The court noted that the title of the patent ““System and Method to Communicate Targeted Information” has essentially no relation to the asserted claims.  That disconnect had no direct impact on patentability.  However, it appears to have lent credence to the notion that the claims lack innovative weight and technical application since the focus of the claims is something different than what was originally thought to be innovative and worth extensive description.

= = = = =

Claim 14: A media system, comprising:

a network based media managing system that maintains a library of content that a given user has a right to access and a customized user interface page for the given user;

a collection of instructions stored in a nontransitory storage medium and configured for execution by a processor of a handheld wireless device, the collection of instructions operable when executed: (1) to initiate presentation of a graphical user interface for the network based media managing system; (2) to facilitate a user selection of content included in the library; and (3) to send a request for a streaming delivery of the content; and

a network based delivery resource maintaining a list of network locations for at least a portion of the content, the network based delivery resource configured to respond to the request by retrieving the portion from an appropriate network location and streaming a representation of the portion to the handheld wireless device.

= = = = =

Affinity Content Distribution Scheme – Abstract Idea

Affinity Labs v. DirecTV (Fed. Cir. 2016)

The Federal Circuit here affirms that Affinity’s challenged claims invalid as directed to an abstract idea.  when “stripped of excess claim verbiage”, Claim 1 of U.S. Patent No. 7,970,379 “is directed to a broadcast system in which a cellular telephone located outside the range of a regional broadcaster (1) requests and receives network-based content from the broadcaster via a streaming signal, (2) is configured to wirelessly download an application for performing those functions, and (3) contains a display that allows the user to select particular content.” Slip opinion.

Alice Step 1: Considering these limitations and the claim’s “character as a whole” the court identified the concept of “providing out-of-region access to regional broadcast content” as an unpatentable abstract idea.  The court explained its conclusion by noting that the practice (1) has been long employed in media distribution; (2) is not tied to any particular technology; and (3) could be implemented by very low-tech technology such as via mail.  The court went on to explain that (4) nothing in the claim “is directed to how to implement out-of-region broadcasting on a cellular telephone. Rather, the claim is drawn to the idea itself.” And, (5) unlike in Enfish, the claims are not directed to “an improvement in cellular telephones but simply to the use of cellular telephones as tools.” Taking all these together, the court found the claim was in fact directed to an abstract idea.

Alice Step 2: Step two of Alice indicates that a patent directed to an abstract idea is patent eligible if it claims “additional features” that constitute an “inventive concept” that go beyond “well-understood, routine, conventional activity.” Mayo. Here, the court found no such additional features. “The claim simply recites the use of generic features of cellular telephones, such as a storage medium and a graphical user interface, as well as routine functions, such as transmitting and receiving signals, to implement the underlying idea. That is not enough.” Slip Opinion at 15-16.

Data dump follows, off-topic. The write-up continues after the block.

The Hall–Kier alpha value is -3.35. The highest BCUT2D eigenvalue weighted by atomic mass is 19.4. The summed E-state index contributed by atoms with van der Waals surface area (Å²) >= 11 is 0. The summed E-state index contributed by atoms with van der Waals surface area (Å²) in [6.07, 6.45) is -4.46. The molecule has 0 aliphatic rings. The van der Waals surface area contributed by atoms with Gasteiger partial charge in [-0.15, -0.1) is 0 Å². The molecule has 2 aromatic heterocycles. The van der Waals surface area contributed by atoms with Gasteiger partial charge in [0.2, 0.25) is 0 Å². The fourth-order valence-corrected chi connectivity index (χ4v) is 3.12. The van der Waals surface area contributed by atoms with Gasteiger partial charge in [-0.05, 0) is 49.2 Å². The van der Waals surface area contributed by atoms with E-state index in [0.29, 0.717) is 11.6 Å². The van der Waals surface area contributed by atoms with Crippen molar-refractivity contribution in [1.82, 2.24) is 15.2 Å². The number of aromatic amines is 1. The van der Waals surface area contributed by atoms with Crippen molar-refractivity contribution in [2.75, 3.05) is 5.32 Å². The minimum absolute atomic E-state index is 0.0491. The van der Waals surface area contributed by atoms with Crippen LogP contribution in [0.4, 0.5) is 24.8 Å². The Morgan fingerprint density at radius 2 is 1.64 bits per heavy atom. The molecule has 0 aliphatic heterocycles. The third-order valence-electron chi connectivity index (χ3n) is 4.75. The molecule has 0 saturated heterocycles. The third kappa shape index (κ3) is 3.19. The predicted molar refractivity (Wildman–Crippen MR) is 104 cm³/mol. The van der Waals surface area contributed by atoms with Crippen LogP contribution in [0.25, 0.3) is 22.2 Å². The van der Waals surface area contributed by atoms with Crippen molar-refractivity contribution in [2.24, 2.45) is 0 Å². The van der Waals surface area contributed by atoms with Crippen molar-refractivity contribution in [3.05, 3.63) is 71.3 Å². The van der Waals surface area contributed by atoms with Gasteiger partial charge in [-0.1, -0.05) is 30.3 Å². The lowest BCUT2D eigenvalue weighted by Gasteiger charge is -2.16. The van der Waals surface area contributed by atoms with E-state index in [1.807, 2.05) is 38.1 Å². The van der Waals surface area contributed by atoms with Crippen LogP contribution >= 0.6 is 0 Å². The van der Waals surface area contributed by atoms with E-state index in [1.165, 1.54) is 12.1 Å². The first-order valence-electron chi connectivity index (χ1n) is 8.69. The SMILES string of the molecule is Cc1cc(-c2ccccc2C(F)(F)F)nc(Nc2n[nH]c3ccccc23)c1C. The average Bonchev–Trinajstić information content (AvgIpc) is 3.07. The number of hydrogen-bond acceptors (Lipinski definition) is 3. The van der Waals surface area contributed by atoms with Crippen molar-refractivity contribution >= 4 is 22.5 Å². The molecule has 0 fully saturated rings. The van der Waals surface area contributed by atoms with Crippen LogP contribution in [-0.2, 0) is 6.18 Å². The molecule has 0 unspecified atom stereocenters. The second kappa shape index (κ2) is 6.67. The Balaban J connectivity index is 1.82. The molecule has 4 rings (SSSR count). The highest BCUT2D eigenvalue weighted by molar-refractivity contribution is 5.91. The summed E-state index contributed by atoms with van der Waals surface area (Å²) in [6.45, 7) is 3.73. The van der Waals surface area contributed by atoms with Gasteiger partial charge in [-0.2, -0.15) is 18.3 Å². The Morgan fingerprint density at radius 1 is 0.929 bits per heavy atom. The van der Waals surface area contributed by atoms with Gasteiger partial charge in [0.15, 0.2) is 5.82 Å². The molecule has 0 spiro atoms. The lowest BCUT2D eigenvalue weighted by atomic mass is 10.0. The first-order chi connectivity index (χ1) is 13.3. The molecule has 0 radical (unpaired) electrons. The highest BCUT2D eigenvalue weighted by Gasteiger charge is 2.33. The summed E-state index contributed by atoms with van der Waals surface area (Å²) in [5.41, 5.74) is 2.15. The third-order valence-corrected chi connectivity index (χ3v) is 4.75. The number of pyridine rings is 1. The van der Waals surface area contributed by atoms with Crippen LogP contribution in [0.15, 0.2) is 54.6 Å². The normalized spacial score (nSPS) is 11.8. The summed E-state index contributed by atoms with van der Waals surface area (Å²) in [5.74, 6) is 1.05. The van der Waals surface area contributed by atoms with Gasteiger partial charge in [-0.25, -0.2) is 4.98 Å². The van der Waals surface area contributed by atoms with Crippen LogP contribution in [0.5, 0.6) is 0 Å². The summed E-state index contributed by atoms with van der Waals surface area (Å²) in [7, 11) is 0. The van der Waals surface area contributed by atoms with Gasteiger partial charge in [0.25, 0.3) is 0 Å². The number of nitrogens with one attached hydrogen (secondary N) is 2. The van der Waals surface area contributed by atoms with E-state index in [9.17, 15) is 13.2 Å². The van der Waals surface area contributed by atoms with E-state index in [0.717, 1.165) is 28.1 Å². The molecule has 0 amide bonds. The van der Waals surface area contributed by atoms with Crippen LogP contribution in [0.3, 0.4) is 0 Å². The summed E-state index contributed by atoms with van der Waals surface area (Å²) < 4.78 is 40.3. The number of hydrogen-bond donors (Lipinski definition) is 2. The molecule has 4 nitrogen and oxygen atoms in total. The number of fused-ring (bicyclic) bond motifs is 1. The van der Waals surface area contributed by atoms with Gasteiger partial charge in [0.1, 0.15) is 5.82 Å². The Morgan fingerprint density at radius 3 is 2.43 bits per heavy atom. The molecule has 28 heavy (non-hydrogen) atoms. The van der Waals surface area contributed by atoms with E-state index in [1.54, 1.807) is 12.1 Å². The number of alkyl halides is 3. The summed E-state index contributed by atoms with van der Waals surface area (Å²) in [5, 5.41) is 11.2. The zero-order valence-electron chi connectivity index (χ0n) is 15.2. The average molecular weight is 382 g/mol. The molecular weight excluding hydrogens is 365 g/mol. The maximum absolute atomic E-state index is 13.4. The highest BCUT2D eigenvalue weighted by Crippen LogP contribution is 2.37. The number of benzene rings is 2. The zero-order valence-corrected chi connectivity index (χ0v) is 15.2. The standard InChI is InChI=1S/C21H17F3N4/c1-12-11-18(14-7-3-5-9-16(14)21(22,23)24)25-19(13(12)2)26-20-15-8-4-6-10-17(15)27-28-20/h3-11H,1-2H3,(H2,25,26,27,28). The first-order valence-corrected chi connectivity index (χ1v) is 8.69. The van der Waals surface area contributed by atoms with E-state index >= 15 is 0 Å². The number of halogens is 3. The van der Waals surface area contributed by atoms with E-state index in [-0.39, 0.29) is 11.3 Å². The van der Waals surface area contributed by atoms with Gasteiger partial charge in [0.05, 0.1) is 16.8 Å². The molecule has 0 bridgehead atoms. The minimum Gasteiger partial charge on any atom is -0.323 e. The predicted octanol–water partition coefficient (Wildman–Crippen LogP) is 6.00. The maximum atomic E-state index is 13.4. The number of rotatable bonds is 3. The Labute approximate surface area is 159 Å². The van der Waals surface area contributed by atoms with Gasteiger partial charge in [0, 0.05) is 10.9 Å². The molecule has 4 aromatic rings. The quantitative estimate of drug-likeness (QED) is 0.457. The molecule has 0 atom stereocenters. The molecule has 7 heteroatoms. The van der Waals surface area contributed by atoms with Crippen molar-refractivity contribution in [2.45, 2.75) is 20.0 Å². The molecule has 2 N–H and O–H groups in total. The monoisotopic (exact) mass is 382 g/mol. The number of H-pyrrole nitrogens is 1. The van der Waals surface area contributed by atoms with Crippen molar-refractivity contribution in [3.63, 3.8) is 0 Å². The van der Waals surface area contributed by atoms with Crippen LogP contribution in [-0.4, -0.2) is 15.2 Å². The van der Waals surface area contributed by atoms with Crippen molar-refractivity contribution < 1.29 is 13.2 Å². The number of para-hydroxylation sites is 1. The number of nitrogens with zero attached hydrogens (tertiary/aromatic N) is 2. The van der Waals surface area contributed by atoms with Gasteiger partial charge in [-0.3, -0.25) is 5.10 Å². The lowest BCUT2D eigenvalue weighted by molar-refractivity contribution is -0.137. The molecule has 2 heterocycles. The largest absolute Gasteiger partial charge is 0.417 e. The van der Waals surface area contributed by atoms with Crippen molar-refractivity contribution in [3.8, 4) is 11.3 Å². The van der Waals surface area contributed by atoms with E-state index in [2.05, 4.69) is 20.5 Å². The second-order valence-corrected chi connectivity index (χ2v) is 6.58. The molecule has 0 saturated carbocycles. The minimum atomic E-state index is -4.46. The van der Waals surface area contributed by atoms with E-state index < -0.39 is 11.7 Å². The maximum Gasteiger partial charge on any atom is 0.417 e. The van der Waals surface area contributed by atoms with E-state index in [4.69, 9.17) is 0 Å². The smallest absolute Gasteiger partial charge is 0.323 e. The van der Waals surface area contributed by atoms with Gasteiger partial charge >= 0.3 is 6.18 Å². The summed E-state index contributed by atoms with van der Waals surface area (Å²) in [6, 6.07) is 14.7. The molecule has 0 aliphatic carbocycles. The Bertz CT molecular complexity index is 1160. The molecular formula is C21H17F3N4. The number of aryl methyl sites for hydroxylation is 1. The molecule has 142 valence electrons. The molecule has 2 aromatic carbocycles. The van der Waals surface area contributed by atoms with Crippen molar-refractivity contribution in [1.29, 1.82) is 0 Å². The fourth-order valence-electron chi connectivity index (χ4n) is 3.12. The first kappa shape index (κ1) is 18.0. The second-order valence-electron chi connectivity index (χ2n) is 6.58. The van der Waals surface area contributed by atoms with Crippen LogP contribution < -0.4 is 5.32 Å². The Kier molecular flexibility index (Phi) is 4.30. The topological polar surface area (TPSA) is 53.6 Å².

= = = = =

Claim 1 below – seen was used as representative for the analysis:

1. A broadcast system, comprising:

a network based resource maintaining information associated with a network available representation of a regional broadcasting channel that can be selected by a user of a wireless cellular telephone device; and

a non-transitory storage medium including an application configured for execution by the wireless cellular telephone device that when executed, enables the wireless cellular telephone device:

to present a graphical user interface comprising at least a partial listing of available media sources on a display associated with the wireless cellular telephone device, wherein the listing includes a selectable item that enables user selection of the regional broadcasting channel;

to transmit a request for the regional broadcasting channel from the wireless cellular telephone device; and

to receive a streaming media signal in the wireless cellular telephone device corresponding to the regional broadcasting channel, wherein the wireless cellular telephone device is outside of a broadcast region of the regional broadcasting channel, wherein the wireless cellular telephone device is configured to receive the application via an over the air download.


Supreme Court Patent Cases: Malpractice, Obviousness, and Venue

by Dennis Crouch

The Supreme Court will begin granting and denying petitions in early October.  Meanwhile, several new petitions are now on file.  Last week I wrote about the TC Heartland case as a mechanism for limiting venue. Without any good reason, the Federal Circuit overruled a 1957 Supreme Court case that had strictly limited patent venue as spelled out in the patent venue statute 1400(b).  See VE Holdings (explaining its overruling of Fourco Glass). A result of VE Holdings is the expansive venue availability that facilitated the rise of E.D. Texas as the most popular patent venue. TC Heartland simply asks the Supreme Court reassert its Fourco holding – something that could almost be done with a one-line opinion: “REVERSED. See Fourco Glass Co. v. Transmirra Products Corp., 353 U.S. 222 (1957).”  The best arguments for the Federal Circuit’s approach are (1) the reasoning of Fourco itself is a bit dodgy; and (2) VE Holdings is well settled doctrine (decided 26 years ago) and Congress has revised the statutory provisions several times without amending.  As a side note, several members of Congress have suggested they will act legislatively if SCOTUS fails to act.